With a large media presence in Southeast Texas, the Greater Beaumont Chamber of Commerce invited local reporters and editors to lunch and to catch up on the latest Chamber activities to keep readers and viewers up to date.
The State of the Chamber luncheon was held Feb. 13 at the Chamber offices in downtown Beaumont.
Reporting on the Chamber's Leadership Development Division, Amy Dennison said the organization is pleased with the growth of its mentoring program. Eight young people have been matched with eight community leaders, double the amount of participants from last year. Among the mentors are area judges U.S. Magistrate Keith GIblin, Jefferson County Justice of the Peace Nancy Beaulieu and City of Beaumont Municipal Court Judge Craig Lively.
The Division also hosts a youth leadership event at Lamar University for 80 middle school students from 16 area schools. The students learn skill development, understanding leadership styles and other strategies.
Chamber President Jim Rich told the media about a public hearing with the Texas Windstorm Insurance Association on Feb. 26. The meeting is important because TWIA is in such dire financial straits that if there is another catastrophe, they could assess everyone a 30 percent fee or could even tack on the 30 percent to automobile insurance policies.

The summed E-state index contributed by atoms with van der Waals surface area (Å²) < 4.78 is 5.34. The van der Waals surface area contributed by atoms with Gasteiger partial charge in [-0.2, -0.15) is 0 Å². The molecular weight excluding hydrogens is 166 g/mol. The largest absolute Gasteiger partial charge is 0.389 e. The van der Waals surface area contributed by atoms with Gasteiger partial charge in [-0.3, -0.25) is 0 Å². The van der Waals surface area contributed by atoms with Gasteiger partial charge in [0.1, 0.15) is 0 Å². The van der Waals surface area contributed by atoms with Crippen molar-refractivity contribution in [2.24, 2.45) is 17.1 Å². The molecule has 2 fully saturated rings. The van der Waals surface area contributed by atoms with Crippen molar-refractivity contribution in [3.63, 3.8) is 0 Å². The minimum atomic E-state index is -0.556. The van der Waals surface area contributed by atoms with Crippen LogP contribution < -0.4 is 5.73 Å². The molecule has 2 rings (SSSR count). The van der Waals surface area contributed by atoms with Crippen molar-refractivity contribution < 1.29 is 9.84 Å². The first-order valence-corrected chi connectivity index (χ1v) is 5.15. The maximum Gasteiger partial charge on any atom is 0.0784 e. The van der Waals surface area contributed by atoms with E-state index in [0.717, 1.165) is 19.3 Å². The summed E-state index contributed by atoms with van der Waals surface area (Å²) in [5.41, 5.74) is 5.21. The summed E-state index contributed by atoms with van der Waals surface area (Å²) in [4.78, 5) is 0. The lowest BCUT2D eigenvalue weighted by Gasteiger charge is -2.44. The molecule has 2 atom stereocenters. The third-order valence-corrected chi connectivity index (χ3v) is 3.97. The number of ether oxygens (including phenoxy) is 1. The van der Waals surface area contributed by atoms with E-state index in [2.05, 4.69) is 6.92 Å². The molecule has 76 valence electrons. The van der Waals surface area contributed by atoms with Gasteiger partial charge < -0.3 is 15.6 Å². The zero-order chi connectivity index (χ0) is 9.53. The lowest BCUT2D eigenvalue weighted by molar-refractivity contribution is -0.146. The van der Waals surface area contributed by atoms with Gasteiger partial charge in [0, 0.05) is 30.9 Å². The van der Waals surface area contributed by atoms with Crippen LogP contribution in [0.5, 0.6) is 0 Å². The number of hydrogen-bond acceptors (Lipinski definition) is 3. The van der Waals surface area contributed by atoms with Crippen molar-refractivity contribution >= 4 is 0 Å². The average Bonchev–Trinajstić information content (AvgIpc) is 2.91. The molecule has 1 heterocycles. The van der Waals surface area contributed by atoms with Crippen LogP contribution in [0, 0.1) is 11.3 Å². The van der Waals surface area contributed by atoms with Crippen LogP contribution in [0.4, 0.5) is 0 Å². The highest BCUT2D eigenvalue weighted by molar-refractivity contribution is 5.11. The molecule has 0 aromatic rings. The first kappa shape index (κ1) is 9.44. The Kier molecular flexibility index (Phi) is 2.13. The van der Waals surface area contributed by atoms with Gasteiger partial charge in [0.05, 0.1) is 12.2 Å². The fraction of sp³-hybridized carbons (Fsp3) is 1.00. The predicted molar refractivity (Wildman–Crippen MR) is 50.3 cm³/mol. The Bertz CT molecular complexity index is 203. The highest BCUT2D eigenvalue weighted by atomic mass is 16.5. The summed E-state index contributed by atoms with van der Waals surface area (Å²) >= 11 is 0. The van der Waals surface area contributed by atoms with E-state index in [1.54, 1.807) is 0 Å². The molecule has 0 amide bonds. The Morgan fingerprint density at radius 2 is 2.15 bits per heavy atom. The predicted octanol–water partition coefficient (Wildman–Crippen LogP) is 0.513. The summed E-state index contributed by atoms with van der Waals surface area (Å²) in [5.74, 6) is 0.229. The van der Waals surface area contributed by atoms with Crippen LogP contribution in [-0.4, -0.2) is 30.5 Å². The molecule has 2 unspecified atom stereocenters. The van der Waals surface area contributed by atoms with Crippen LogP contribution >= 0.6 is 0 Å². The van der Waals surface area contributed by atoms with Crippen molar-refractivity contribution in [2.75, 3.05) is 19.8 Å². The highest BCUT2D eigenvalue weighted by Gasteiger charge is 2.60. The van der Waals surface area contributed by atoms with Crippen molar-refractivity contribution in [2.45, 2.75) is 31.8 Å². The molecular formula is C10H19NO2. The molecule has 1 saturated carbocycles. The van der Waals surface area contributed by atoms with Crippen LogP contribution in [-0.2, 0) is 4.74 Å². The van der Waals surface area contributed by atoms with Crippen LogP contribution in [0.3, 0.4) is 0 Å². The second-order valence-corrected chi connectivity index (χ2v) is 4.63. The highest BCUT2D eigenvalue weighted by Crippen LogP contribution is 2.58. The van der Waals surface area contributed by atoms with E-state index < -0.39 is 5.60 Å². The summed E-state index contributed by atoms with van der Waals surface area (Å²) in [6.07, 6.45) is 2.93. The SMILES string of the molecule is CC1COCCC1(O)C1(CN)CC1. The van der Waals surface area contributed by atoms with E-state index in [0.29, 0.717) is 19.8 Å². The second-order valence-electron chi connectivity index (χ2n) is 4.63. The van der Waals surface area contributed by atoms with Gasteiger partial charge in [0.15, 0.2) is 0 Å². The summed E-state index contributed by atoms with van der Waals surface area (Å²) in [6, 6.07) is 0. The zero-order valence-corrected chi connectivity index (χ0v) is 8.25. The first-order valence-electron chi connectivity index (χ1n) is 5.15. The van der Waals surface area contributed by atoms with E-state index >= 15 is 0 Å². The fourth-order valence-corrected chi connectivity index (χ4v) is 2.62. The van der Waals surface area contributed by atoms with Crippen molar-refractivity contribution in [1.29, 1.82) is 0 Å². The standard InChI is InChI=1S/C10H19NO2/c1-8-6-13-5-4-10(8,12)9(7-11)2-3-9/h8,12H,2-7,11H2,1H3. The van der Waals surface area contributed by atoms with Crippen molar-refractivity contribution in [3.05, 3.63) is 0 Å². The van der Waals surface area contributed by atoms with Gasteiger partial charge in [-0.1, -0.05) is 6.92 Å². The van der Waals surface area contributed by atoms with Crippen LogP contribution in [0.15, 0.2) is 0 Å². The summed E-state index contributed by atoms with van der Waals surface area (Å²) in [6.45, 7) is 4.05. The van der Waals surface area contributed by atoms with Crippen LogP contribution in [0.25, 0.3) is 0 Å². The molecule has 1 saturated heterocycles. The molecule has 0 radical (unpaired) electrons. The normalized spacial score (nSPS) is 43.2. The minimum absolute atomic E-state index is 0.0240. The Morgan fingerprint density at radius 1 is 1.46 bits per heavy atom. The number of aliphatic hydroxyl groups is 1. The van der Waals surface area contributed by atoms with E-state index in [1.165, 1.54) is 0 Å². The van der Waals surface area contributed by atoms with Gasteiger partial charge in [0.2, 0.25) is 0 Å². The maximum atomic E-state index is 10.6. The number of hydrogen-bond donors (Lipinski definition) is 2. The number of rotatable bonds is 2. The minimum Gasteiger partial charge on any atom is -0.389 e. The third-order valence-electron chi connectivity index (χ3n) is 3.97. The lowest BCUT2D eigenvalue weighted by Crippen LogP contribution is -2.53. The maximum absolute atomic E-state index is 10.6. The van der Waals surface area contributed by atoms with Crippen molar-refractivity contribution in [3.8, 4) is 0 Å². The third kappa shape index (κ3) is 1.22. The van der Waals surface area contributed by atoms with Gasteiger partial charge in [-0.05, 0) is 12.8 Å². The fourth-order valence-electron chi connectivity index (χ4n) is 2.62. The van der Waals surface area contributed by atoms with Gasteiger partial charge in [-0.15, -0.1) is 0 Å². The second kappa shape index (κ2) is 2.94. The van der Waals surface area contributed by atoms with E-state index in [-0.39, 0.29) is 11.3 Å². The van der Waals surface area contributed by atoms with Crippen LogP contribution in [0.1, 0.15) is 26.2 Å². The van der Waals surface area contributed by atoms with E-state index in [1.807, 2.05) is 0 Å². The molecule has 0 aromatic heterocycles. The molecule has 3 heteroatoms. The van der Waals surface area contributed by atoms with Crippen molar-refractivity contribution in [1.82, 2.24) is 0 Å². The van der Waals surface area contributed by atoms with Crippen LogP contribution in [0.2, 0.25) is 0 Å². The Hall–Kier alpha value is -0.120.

Overall, Rich said Beaumont is experiencing a "Renaissance of Manufacturing," with several major construction and building projects. Included are the announcement of $1.9 billion methanol facility, the "biggest investment in the history of Beaumont."
There are also two projects connected to the methanol project of $700 million each.
Another project already in the works is the Trans Canada pipeline. Although the Texas portion is pumping oil to the coast, the federal government has not approved the permit for the crossing of the U.S.-Canadian border. Rich said it has been pending for five years and the Environmental Impact Statement is done, but they are waiting for the secretary of state and the president to approve.